How to Avoid Winter Injuries
Before we dash through the snow and glide on fresh sheets of ice, it’s important to make sure you are equipped for going outside for long periods of time and are prepared to prevent any possible winter injuries. From bruises to muscle aches to more serious incidents, help limit the risk of getting injured while enjoying what this beautiful, frosty season has to offer.
Slips and falls
Icy-sidewalks and steps can be difficult to conquer, especially if you are not wearing proper winter footwear. Slipping on ice can be painful and potentially cause a serious injury. To help prevent this, you can sprinkle salt on any icy patches on your property. If the ice isn’t on your property, try to avoid walking over it or make sure your winter boots have enough traction and grip. Another way to prevent falling on ice is to improve your overall balance, flexibility and core by exercising. Read our 8 Easy Ways to Exercise at Home for some fitness ideas and routines to take on during the chilly season.
Shovelling is the culprit for many winter injuries. The demanding physical requirements alone can cause severe back injuries and stress, pulled muscles, joint pain, increase in blood pressure and heart-attacks. To help protect your body before shovelling, warm up with a few stretches to get some blood circulating in your system. Be sure to stretch your hamstrings, back and shoulders. When shovelling, push the snow away instead of lifting it. If you are using a shovel that requires lifting rather than pushing, it’s essential to bend with your knees and lift with your legs. Keep hydrated and take breaks often.
Ice hockey, skating, skiing, snowboarding and tobogganing are just a few winter recreational activities Canadians like to partake in each winter. When playing these winter sports, make sure you have the proper equipment. For instance, wearing a helmet to skate, play hockey, ski and snowboard can help reduce the risk of a concussion and other serious head injuries. When tobogganing, look around the hill to determine if there are any potential hazards such as trees, fences, major bumps, rocks and people before you slide down. Do not attempt to slide down headfirst. Avoid playing any of these winter sports during the evening with little light.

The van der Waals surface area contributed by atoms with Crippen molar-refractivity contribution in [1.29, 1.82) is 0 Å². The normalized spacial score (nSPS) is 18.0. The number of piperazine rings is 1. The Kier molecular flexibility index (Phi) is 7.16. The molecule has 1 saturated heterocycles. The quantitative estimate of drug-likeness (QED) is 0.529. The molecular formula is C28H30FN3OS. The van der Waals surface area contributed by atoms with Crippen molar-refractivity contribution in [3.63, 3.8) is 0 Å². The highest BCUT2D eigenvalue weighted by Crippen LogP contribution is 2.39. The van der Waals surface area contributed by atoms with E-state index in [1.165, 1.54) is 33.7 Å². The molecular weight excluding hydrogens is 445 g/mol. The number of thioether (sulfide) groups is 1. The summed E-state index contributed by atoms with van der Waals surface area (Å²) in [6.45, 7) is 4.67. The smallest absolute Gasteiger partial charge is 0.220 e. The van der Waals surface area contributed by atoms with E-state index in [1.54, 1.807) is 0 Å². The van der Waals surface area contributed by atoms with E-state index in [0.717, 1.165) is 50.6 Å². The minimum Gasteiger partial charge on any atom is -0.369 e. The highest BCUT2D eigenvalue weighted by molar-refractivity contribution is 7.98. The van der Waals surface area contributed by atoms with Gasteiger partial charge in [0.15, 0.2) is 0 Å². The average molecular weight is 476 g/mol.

If you plan on taking out the snowmobile this year, be sure to inspect the condition of the snowmobile before hopping on. If it’s in good condition, check the weather forecast, dress warm for the ride and continue to follow proper snowmobile safety tips. Avoid riding alone and at night. Carry a fully charged mobile device with you in case of an emergency.
With colder temperatures it’s important to wear warm clothing and layers. To help stay warm and comfortable, wear wool. Even if it’s wet outside, wool can still preserve body heat. Wearing clothes made out of a synthetic material is also helpful as it wicks moisture away from your skin. This is quite beneficial for activities such as winter running. A winter hat or headband can assist in retaining heat and keep your ears from getting too cold. To help prevent frostbite, wear mittens instead of gloves and check the weather forecast to find out the temperature and wind chill index.
Driving in winter wonderland can be difficult at times, especially when faced with black ice, large snowfall, sleet and slush. Drive defensively and check the weather forecast before heading out. If weather conditions are bad, it’s best to avoid the roads. If you must head out or are already on the road, be vigilant, drive slowly and make sure your vehicle is equipped with a winter emergency kit.
How to treat winter injuries
If you or a family member sustains a winter injury, be prepared with a first aid kit in your home. If the injury consist of aches and muscle pain, Ibuprofen or a Tylenol can be taken as well as heating and ice pads. If you are cold from the winter weather warm up by a fireplace, wrap yourself in a blanket or take a warm shower. If a more serious injury occurs, visit a doctor or emergency clinic.